Shipwrights' Society reported that it had been compelled " to close the Dublin branch, notwithstanding that the E. C. had instructed both the general secretary and the Humber Delegate to visit them. We have not been able to receive any correct reports from them for some time, and the only word we could get from them was that there was no work and no money, yet when your representatives visited them the officers were so busy working they had not time to convene a meeting of members. . . . Your E. C, offered to have all the idle men sent to ports where em- ployment could be found them, but we are informed where this has been done some of these men, notwithstanding all that has been done for them, refused to pay up their arrears, and rather than pay left their employment and went home. . . . When the branch books were examined it was found they were paying both sick and unemployed benefit to members who were not entitled to it, and, the branch officers were receiving salary for work they failed or refused to do. Seeing the Dublin branch entirely ignored the registered rules, your E. C. had no other option but to close the branch. The different branches must deal with these men should they come to their ports." ^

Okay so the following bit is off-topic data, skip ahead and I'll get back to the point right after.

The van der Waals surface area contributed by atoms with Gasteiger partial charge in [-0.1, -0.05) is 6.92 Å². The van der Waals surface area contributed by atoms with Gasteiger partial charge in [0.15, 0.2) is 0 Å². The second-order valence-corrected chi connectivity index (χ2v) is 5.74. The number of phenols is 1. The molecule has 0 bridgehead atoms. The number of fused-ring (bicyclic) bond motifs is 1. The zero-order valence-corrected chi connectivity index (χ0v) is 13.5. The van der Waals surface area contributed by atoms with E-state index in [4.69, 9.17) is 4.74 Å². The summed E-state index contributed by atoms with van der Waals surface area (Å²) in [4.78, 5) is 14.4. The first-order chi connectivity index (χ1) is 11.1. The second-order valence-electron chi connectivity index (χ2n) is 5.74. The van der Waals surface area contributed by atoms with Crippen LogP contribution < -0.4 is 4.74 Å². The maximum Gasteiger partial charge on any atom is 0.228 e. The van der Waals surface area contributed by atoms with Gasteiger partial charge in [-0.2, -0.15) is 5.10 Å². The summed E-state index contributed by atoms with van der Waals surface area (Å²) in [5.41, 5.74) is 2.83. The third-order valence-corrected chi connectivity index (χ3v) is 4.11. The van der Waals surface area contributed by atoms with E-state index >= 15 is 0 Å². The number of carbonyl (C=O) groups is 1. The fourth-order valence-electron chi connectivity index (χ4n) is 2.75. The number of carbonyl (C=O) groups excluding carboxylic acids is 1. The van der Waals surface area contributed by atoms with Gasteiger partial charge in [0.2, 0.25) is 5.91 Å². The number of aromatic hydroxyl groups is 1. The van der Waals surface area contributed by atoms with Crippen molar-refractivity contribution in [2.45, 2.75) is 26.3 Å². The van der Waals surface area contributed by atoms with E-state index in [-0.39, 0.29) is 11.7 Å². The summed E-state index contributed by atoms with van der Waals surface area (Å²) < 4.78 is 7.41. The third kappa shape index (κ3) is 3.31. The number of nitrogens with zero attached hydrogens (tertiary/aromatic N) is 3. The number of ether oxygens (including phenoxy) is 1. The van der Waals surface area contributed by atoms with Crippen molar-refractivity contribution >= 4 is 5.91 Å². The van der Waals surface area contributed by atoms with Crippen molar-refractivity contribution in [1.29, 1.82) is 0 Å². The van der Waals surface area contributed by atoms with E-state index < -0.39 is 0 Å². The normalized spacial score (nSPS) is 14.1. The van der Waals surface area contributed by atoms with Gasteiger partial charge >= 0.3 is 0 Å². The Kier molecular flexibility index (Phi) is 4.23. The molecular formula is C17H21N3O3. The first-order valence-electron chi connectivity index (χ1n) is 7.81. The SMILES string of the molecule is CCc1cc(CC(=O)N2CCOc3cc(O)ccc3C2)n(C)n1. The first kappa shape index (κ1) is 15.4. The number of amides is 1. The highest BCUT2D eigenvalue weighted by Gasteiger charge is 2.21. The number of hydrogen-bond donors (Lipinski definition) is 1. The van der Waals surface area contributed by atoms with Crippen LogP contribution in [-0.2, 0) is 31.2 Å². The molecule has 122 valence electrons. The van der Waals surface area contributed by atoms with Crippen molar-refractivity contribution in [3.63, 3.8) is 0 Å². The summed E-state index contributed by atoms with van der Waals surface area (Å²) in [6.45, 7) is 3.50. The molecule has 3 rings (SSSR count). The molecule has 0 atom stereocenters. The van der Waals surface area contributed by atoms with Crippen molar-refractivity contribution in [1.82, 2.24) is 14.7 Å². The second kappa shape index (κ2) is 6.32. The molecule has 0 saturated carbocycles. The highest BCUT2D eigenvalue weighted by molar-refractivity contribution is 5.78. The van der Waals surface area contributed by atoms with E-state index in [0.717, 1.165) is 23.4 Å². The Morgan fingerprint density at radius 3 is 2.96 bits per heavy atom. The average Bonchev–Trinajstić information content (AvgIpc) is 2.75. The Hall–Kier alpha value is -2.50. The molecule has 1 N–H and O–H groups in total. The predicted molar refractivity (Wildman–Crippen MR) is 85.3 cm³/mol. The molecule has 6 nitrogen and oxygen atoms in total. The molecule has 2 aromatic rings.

/So strong, however, is the dominant impulse towards the complete union of a trade from one end of the United Kingdom to the other, that it seems, during the last few years, to be slowly overcoming the reluctance of both English and Irish organisations. From 1889 onward, we find such, great national unions as the Carpenters, Railway Servants, Engineers, Tailors, and Shipwrights freely opening branches in Irish towns and absorbing the surviving trade clubs of


Chief Official Valuer said ' the members have never done their duty.' That officer thereupon interposed with the remark, ' It was believed that in connection with sickness there was a good deal of malingering.' Another prominent Forester said he would attach the (Dublin) Courts to the Glasgow District. . . . There was only one element of danger, and it was of putting too many Irishmen together." — Foresters' Miscellany (September 1894), p. 180.

1 The Fifty-eighth Quarterly Report, July to September 1896, of the Assod ated Society of Shipwrights, p. 8.


The Unit of Government 87